Individuals with delirium showed a 39% increased risk of mortality [hazard ratio (HR), 1.4] and a three-fold higher risk for developing dementia (sub-distribution HR, 3.0) than non-delirium individuals.

Among patients who experienced at least one delirium episode in the landmark period, each additional delirium episode related to a 10% increased death risk (HR, 1.1).

The delirium-dementia association was more robust for males than females (sub-distribution HR, 3.2 vs. 2.9). Each additional delirium episode was related to a 20% higher new-onset dementia risk (sub-distribution HR, 1.2).

Sensitivity analyses yielded similar results, indicating the robustness of the primary findings. The persistent connection between delirium presence and new-onset dementia years after the delirium episode (and remission of the triggering stresses) indicated that delirium is more than just an epiphenomenon or a sign of undiagnosed dementia or a fragile brain.

Delirium and dementia have a dose-response association, which may lead to dementia through geriatric syndromes, medical consequences, and constraints. Delirium may potentially cause neuronal damage and neurodegeneration by disrupting biological systems.

The relationship between systemic inflammatory indicators, delirium, and dementia is multifaceted and impacted by dementia pathogenesis. Neuroinflammation indicators such as amyloid-beta (Aβ) and tau proteins are associated with both disorders.

The apolipoprotein (APOE) genotype has been linked to delirium, indicating a role for genetic profiles associated with systemic inflammation. Understanding the pathophysiological processes of delirium dementia may lead to the development of innovative therapies to prevent or slow neurodegeneration.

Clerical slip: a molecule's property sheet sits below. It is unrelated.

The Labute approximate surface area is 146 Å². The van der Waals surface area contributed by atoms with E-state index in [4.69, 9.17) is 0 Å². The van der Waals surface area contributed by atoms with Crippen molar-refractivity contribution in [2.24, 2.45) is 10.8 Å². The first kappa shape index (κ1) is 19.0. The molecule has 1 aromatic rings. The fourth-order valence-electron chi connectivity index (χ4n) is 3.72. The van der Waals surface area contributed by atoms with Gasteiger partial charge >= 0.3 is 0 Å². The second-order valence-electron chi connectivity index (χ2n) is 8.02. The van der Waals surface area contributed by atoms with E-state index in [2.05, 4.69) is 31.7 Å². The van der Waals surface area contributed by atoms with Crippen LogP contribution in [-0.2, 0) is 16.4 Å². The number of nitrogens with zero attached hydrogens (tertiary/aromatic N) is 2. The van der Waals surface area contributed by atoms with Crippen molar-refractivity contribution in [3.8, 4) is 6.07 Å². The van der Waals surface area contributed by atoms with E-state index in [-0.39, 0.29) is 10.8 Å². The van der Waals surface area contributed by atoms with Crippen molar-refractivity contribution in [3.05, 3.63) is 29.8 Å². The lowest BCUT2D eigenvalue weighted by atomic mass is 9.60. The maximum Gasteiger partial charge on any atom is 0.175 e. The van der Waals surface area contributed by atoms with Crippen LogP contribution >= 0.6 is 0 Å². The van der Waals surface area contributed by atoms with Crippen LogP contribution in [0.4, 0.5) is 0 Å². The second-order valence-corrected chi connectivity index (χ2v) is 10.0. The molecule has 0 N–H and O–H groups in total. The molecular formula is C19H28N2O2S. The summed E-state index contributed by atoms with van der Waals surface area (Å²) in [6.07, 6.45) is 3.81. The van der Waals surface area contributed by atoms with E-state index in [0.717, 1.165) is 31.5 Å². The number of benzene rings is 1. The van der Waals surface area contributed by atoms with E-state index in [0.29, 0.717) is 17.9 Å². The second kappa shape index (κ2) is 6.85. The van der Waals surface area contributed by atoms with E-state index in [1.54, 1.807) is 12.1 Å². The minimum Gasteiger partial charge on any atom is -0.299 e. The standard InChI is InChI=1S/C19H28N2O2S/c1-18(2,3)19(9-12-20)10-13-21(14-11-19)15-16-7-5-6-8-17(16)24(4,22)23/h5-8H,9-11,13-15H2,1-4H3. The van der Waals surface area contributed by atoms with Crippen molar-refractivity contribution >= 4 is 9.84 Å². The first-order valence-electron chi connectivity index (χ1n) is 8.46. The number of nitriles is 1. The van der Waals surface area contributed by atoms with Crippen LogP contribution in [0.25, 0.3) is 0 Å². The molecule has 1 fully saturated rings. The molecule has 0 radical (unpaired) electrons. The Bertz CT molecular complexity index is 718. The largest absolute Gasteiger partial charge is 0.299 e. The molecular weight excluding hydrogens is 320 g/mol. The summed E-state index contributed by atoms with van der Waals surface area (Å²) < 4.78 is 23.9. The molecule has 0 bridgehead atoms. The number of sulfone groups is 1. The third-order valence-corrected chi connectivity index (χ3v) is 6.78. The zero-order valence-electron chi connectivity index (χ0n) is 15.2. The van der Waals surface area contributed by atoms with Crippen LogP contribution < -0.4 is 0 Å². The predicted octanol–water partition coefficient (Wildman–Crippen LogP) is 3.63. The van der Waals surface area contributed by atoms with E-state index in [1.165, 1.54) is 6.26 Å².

Conclusions

The study findings showed that delirium presence was significantly associated with dementia incidence among older individuals with no prior dementia diagnosis. Patients with delirium but without baseline dementia had a three-fold increased risk of developing dementia.

The findings indicate a causal link between the two disorders, necessitating the development of novel treatments. The study also emphasized the need to consider gender when examining the relationship between delirium and incident dementia. Delirium prevention and treatment can help lower the global dementia burden.

Men had a greater chance of incident dementia related to delirium, implying a poorer reserve of neuropathology. However, the relationship between neuropathological load and clinical dementia is non-linear, and there may be gender disparities in neuropathology patterns.

Men may have more severe delirium, and there may be underlying sex differences in the molecular underpinnings of delirium that cause brain destruction and hastened neurodegeneration. Future research should investigate these concepts to discover sex-specific intervention targets.

Journal reference:
  • Emily H. Gordon, David D. Ward, Hao Xiong, Shlomo Berkovsky, and Ruth E. Hubbard. (2024) Delirium and incident dementia in hospital patients in New South Wales, Australia: retrospective cohort study, BMJ, doi: http://dx.doi.org/10.1136/bmj-2023-077634.

Pooja Toshniwal Paharia

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Pooja Toshniwal Paharia

Dr. based clinical-radiological diagnosis and management of oral lesions and conditions and associated maxillofacial disorders.